Friday, January 10, 2014

Kevin Pietersen: the Sherlock of English cricket

Simon Barnes has an excellent article in The Times today, one with resonance for anyone who has ever worked with unreasonable but highly-effective people.
"It’s a shame that Sherlock, the television show, changed from a brilliant and thrilling adventure based on the utterly exceptional qualities of its main character into a self-indulgent and self-referential soap-opera-cum-comedy based on one rather crude characterisation."
Yes, I noticed that too.
"It is an equal shame that precisely the same thing has happened with the England cricket team. The Kevin Pietersen story once again dominates the plot-lines of English cricket. Like Sherlock, it is a drama centred on a uniquely talented individual with questionable social skills.

"In the first half of the most recent episode, someone describes Sherlock to his face as a psychopath. He contradicts, not without smugness: “No. High-functioning sociopath.”

"Well, let’s not stick labels on people. Leave that to those qualified. An “anti-social personality disorder” often includes such traits as small regard for the feelings and welfare of others, inability to learn from experience, no sense of responsibility, lack of moral sense, no change after punishment, lack of guilt, pathological egocentricity and inability to love.

"Pietersen’s perpetually sticky relationships with his cricketing colleagues unquestionably go personality-deep. With my level of expertise I think we can confidently describe him as a high-functioning awkward bugger. And it has been widely reported that his relationship with Andy Flower, the England team director, has broken down disastrously.

"It has even been suggested that Flower will not carry on if Pietersen remains on board. Another version states that Pietersen can stay on board so long as he devotes himself to scoring runs in county cricket at the beginning of the new season, instead of playing in the IPL. Kev can stay, but it’ll cost him getting on for a million quid.

"Flower was a great coach for England until the trip to Australia this winter spoilt his record. His greatest achievements? Defeat of Australia in Australia in 2010-11 and defeat of India in India from one-down in 2012. How did these things come about?

"In Adelaide in 2010, Pietersen changed the series with an innings of murderous certainty in which he scored 227. In Mumbai two years later, England were batting on a turning pitch tailored for India’s needs; Pietersen scored 186, another classic momentum-shifter.

"Flower, like all coaches, is essentially Watson. Coaches, even if they preen like José Mourinho, are at base facilitators, enablers and sounding boards. They don’t solve the case: they are just helping out as best they can.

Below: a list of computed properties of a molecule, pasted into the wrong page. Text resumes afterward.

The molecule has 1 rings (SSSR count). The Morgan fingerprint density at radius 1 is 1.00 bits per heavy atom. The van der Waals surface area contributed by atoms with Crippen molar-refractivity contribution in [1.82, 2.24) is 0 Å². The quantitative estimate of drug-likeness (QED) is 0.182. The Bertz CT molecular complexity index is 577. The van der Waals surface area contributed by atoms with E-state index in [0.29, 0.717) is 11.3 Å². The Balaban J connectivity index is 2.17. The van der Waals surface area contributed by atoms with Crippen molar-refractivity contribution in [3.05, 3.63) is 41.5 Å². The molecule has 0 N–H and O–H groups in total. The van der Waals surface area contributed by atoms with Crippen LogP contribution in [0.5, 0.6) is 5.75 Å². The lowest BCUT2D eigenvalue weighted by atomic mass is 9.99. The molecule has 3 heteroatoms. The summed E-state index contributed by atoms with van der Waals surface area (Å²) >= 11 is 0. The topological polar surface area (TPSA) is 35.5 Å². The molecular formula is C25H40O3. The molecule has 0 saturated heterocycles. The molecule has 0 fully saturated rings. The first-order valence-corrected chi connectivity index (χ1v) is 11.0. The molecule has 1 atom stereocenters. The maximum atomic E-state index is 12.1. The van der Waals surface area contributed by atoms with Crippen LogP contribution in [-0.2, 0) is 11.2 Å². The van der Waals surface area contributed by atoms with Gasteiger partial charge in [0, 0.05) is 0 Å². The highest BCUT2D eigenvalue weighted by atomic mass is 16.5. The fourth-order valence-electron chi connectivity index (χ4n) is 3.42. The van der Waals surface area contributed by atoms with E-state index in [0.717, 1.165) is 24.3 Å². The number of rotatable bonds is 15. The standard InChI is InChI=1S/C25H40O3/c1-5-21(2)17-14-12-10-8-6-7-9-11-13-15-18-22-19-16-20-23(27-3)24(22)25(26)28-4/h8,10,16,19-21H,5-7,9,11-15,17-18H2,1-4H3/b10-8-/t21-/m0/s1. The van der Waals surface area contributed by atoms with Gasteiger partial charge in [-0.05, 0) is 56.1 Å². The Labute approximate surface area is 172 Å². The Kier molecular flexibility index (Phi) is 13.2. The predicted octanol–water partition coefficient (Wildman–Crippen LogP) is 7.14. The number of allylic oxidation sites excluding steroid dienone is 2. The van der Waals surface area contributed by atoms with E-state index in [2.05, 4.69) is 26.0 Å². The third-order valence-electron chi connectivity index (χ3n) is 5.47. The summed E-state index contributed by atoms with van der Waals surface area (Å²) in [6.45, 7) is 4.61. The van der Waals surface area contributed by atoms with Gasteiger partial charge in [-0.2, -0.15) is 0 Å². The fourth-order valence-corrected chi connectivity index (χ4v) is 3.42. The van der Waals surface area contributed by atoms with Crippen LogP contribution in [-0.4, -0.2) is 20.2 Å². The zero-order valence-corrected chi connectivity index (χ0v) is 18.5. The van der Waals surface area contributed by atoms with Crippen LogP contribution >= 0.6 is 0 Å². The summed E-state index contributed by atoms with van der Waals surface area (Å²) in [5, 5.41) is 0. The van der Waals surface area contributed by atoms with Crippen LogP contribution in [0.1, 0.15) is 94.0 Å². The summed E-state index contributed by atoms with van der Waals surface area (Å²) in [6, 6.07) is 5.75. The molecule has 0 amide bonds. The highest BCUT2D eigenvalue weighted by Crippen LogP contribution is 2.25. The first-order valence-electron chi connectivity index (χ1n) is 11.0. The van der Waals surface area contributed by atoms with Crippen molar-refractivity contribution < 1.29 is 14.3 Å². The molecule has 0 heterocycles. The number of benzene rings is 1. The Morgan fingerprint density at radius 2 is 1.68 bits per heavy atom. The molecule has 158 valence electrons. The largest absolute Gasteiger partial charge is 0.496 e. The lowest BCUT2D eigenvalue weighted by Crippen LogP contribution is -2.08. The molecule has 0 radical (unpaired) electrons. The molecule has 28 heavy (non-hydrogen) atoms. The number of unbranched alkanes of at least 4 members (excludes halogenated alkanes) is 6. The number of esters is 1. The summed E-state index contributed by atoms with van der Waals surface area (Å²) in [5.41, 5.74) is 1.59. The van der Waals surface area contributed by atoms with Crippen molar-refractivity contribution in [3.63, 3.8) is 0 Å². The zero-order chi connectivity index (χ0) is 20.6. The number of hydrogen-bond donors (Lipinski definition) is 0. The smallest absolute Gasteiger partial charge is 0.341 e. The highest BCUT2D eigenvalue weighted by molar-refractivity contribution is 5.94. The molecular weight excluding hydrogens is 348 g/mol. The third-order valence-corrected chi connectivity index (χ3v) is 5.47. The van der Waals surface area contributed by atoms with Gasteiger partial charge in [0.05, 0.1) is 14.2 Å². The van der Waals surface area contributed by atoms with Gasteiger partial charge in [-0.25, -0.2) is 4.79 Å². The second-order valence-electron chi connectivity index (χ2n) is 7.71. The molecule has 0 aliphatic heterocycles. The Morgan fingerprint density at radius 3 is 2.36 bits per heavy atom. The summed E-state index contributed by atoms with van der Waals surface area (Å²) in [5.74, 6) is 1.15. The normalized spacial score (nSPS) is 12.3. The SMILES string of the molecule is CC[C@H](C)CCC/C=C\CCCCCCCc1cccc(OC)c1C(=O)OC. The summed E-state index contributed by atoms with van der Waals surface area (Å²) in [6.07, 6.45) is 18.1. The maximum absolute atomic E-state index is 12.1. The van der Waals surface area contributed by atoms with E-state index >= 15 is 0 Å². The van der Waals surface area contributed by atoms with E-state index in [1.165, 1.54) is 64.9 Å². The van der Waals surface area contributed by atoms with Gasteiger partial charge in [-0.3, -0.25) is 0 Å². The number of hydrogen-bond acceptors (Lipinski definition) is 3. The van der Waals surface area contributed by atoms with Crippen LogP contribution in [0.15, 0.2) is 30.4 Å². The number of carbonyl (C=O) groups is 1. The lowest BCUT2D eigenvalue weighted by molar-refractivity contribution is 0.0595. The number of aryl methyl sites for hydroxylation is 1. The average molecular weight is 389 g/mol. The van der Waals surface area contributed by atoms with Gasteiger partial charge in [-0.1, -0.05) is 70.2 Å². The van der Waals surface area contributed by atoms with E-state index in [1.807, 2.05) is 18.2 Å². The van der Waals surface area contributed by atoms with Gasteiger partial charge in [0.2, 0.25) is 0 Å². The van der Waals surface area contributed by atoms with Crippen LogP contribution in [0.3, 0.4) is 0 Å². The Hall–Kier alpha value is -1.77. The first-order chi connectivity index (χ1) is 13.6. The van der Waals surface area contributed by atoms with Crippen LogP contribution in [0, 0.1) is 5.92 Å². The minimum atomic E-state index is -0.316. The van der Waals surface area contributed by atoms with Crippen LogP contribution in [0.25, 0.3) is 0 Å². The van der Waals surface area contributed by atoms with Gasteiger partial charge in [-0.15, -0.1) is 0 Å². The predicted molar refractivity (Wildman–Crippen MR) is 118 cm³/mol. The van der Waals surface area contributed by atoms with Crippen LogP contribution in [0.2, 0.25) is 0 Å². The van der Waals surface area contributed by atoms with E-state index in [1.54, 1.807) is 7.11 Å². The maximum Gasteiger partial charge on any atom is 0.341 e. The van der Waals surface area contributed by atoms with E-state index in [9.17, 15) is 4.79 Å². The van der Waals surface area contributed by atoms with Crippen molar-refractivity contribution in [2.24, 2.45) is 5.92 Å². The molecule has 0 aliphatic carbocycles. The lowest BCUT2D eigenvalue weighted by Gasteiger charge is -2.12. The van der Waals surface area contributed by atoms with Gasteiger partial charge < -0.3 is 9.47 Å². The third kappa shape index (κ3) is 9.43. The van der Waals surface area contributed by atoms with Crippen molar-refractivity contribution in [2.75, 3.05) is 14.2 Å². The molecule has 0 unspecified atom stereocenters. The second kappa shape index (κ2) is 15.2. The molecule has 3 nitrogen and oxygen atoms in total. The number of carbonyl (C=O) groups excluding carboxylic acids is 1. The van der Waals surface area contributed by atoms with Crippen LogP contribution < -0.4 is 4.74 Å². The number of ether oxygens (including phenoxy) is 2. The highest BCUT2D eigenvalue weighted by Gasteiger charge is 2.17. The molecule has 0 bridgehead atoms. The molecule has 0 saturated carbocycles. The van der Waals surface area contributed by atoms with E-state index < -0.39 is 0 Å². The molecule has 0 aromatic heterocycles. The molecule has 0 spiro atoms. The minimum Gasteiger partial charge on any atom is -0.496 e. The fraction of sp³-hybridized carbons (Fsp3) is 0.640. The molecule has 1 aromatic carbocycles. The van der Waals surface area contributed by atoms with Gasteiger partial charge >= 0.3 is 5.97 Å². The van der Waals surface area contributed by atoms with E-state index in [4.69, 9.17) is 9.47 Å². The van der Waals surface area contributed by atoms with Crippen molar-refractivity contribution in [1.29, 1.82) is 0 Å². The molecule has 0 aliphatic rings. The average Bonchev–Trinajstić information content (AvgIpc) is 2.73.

"Cases are actually solved by the Sherlocks: the high-functioning ones. It was Pietersen, not Flower, who solved The Case of the Prematurely Celebrating Australians and The Case of the Indians Hoist With Their Own Petard.

"We would all sooner deal with Watson, we’d sooner have a drink or a cup of tea with Watson and we save most of our sympathies for Watson, who is always in a perfectly intolerable situation. But if we want to solve the case, we need Sherlock.

The brutally-effective people I knew in business were more Steve Jobs than Sherlock. People who would call you at any hour of the day or night and calmly task you with impossible deadlines; give you jobs and then let slip that they had also asked some other people who had already delivered - so your efforts had been simply wasted (not that they cared or anything, or had bothered to mention this); people who, as peers, simply ignored your existence, wouldn't return calls or attend meetings. People who routinely shouted at people.

It was tough working for or with these people: the only protection was to be an acolyte, tolerated in some subservient role at their court - not being a posse person, I was never very keen nor good at that. The safest place to be was one or two management levels above them, where their destructive effectiveness could be leveraged in fulfillment of one's own higher-level goals. Every successful executive needs an enforcer or troubleshooter.

The choice is not solely between Sherlock or Watson. There are other kinds of talents which work in business and in the world - skills less abrasive which still add value. But we all have our Watson moments as we wonder how much punishment our pleasant, collegial organisation can or should take before we spit this person out. It's actually a genuine dilemma.

Further Reading

Bertrand Russell.
"Natural Killers" in the US Army by Major David S. Pierson.